Western Films About Africa Are Neocolonial Even When They Try Not to Be

Attempting to interrogate its own lens, the documentary Stop Filming Us mixes sharp insights with disappointing shortcomings.

Sembène, meanwhile, offered an eviscerating criticism of both, famously accusing them of looking at Africans like insects. Sembène’s opening question to Rouch was: “Will European cinematographers, you for example, continue to make films about Africa once there are a lot of African cinematographers?” Regrettably, they do
Published
Categorized as Ethics

“Photographers are the ones who see everything”

Reuters photojournalist Adnan Abidi on shooting Delhi’s COVID-19 crisis

Sometimes people say these photos are beautiful, but I just want to show people what’s happening. Right now you don’t want to show people how good you are, with composition or whatever. What matters is how well you can convey the message through your pictures that it’s not safe out here. If people see my pictures on social, maybe they will be more cautious. Photographers are the ones who see everything—hospital, graveyards, cremation grounds.

Class Action Lawsuit Targets Instagram Photo Embedding

The lawsuit targets copyright infringement tied to Instagram embeds.

In a report from Reuters, the complaint alleges that Instagram’s embedding tool allowed publishers to display copyrighted images without obtaining permission from artists or paying a licensing fee. The class-action lawsuit could include “many thousands” of photographers who claim Instagram “induced online publishers” to embed links to Instagram in order to drive traffic — and by association advertising revenue — to the site.
Published
Categorized as Copyright

These 11 Photographers Are Challenging the Mental Health Stigma - Feature Shoot

One in five US adults experiences mental illness each year. I happen to be one of them. At least 8.4 million Americans provide care to an adult with an emotional…

These artists have explored mental health in different ways through a variety of media, from documentary photography to mixed-media collage. Some have documented their personal experiences, while others have collaborated with loved ones as they navigated mental health issues. Still more collaborated with mental health organizations and refuge centers to help bring unforgettable stories to light. While their experiences are unique, each one of them serves as a reminder of the importance of sharing our stories and listening to others.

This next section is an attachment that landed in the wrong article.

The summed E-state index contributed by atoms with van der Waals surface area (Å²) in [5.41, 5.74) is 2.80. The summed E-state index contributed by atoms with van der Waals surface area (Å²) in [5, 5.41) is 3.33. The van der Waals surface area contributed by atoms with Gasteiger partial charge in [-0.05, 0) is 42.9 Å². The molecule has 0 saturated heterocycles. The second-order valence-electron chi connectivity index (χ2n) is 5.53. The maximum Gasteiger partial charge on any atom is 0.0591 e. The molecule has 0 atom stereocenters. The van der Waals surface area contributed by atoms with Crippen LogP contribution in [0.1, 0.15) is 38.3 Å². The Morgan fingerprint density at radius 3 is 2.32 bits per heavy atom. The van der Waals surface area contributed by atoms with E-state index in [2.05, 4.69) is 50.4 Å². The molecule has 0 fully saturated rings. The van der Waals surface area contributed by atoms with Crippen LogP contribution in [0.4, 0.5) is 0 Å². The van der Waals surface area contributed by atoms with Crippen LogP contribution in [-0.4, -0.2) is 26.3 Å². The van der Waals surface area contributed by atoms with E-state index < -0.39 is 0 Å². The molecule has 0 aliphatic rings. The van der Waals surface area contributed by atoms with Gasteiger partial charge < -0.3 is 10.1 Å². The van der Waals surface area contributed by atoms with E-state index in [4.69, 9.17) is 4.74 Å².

Scenes from Work as Photojournalists are Increasingly Caught Up in the Protest Field - Reading The Pictures

These photos of Columbian photographer Luis Robayo demonstrate how much photojournalists can be absorbed by the protests they cover.

That’s how AFP photographer Luis Robayo captions two Instagram posts featuring recent images of himself on assignment covering protests in Columbia (1, 2). The protests started in opposition to a tax reform bill and then quickly escalated into expressions of outrage against police violence, government corruption, a poorly handled pandemic, and increasing poverty.

Rahim Fortune’s Homecomings

The photographer’s new collection, “I can’t stand to see you cry,” documents his return to Texas early in the pandemic to care for his ailing father.

Rahim Fortune’s father appears in only one photograph in Fortune’s new collection, “I can’t stand to see you cry,” but he is the book’s animating presence. The portrait shows the older man propped up in bed, with an oxygen tube over his nose, gripping his son’s hand, which reaches out from behind the camera. Fortune took it last spring, when he returned from Brooklyn, where he lives, to his home town of Kyle, Texas, outside of Austin, to help care for his father in the final months of his battle against A.L.S. Fortune, who is twenty-seven, found himself in the new role of caretaker, as the covid-19 pandemic was accelerating and protests against police killings were spreading across the country. Between shifts at his father’s bedside, he took his camera into the streets of a city that he knew intimately but which he now set about photographing with a new urgency born of his dad’s illness. “Pointing the camera into the abyss—that’s what that energy was,” he told me recently. “All the moments that I was away from the house, I was just thinking about him. And everything was intentional. There were no wasted movements.”

Legendary Hip-Hop Photographer Chi Modu Has Died

He was 54.

Chi Modu, a hip-hop photographer who captured some of the most famous and iconic photos of the likes of Tupac Shakur, the Notorious B.I.G, Ice Cube, and Diddy, has passed away at the age of 54 after what is being reported as a battle with cancer.

Carl Corey: The Strand - LENSCRATCH

In 2019, photographer Carl Corey received a Guggenheim Fellow in Photography. I remember thinking that I wasn’t surprised by the news as Corey has had a long legacy of photographing America in a profoundly personal way, winning numerous awards for his wor